Ampelmann and C-Job Naval Architects have joined forces to develop an offshore wind feeder vessel concept with motion compensation technology, specifically suited for the demands of operating off the USA’s East Coast.

Ampelmann and C-Job said the vessel would be able to support the construction of offshore wind farms in the USA under the Jones Act rules.

The feeder vessel is designed to provide maximum efficiency and workability during the construction of an offshore wind farm. The conventional way of working is that the wind turbine installation vessel (WTIV) would transport the components and then do the installation of the turbines. However, Ampelmann and C-Job said that this is an inefficient use of the WTIV and in the case of foreign vessels not allowed by the Jones Act.

With Ampelmann and C-Job’s concept, which is envisioned to be a series, the turbine components are brought to the installation site by the feeder vessel. Two or more vessels could be deployed on the project, allowing the WTIV to focus on the installation of the turbines, ensuring operations can continue at all times.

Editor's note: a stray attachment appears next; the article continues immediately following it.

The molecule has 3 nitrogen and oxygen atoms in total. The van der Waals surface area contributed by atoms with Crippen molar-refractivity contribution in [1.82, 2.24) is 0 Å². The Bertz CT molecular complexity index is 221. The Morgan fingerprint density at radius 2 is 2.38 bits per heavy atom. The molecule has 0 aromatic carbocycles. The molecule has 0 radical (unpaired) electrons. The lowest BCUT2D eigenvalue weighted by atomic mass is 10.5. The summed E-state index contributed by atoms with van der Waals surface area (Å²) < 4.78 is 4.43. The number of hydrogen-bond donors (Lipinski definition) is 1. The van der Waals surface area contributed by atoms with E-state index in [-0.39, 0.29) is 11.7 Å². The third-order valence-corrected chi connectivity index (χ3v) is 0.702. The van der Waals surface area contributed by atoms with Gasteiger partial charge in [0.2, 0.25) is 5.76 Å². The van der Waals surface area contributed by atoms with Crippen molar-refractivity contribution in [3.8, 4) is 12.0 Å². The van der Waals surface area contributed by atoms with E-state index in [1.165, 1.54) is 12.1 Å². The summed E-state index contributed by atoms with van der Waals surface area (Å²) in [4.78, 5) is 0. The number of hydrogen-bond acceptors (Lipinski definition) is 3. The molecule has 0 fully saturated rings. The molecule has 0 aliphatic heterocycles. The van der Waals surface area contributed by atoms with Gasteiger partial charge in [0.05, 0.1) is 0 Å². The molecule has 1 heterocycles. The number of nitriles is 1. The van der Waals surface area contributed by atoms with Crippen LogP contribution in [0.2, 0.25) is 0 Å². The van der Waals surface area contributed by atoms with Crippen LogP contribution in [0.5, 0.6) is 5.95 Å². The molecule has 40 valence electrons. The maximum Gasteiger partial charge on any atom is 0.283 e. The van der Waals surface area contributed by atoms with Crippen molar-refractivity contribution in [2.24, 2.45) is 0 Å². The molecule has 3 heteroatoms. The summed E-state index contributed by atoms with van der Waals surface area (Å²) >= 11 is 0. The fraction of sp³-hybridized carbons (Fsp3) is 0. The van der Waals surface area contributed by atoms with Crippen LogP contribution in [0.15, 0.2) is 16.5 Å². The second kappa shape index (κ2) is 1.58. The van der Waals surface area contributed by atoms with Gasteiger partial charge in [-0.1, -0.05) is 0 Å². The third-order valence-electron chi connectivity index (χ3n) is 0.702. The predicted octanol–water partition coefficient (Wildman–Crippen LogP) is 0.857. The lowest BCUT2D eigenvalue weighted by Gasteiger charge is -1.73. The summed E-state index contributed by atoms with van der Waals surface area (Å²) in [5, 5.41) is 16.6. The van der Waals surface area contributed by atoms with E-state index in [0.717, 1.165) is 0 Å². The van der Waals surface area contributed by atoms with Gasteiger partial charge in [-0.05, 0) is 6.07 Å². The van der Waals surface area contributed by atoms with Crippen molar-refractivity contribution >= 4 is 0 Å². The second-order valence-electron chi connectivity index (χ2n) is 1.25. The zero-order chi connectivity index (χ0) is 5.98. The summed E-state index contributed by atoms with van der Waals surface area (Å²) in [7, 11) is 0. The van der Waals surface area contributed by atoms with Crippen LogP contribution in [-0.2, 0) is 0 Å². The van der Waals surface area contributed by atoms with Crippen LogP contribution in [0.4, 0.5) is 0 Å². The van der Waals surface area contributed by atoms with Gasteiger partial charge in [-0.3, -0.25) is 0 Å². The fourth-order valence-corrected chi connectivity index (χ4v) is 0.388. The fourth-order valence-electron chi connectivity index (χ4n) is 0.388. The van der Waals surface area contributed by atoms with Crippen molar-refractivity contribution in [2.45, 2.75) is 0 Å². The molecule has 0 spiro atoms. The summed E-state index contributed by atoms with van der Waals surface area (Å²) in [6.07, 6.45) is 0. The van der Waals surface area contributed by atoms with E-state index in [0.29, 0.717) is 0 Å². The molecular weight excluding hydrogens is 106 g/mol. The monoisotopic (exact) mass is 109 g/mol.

The offshore wind feeder vessel has an L-shaped superstructure. This enables the transport of all wind turbine components, including the blades, while keeping the ship itself relatively compact, minimising construction and operational costs, said the companies. To maximise workability and allow for safe lifting of the components, the feeder vessel features a motion compensation system designed by Ampelmann.

The system uses Ampelmann’s core technology to stabilise the components of the wind turbine generator and is designed for safe lifting operations in sea states up to 2.5 m wave height. The compensator is positioned close to the vessel’s centre where it can compensate all vessel motions and allows for continued operations – even in adverse weather conditions – throughout the year, said Ampelmann and C-Job.

The wind turbine components are arranged on the ship with a connect grip and glide system, which enables cargo pallets to be placed on deck quickly. Once the feeder vessel is at its destination, the system slides the components into place to connect to the motion compensator. The Ampelmann system then compensates all vessel motions, so the crane operator can lift turbine components in a similar fashion to an onshore lift.

Todd Allen, vice president business development at C-Job, added: “The USA is ambitious in its plans to grow the installed offshore wind power. The only viable way to realise this goal while complying with the Jones Act is utilising offshore wind feeder vessels. Together with our strategic partner Ampelmann, the experts in motion compensation, we have created an innovative ship design ready to support construction of US wind farms today and into the future.”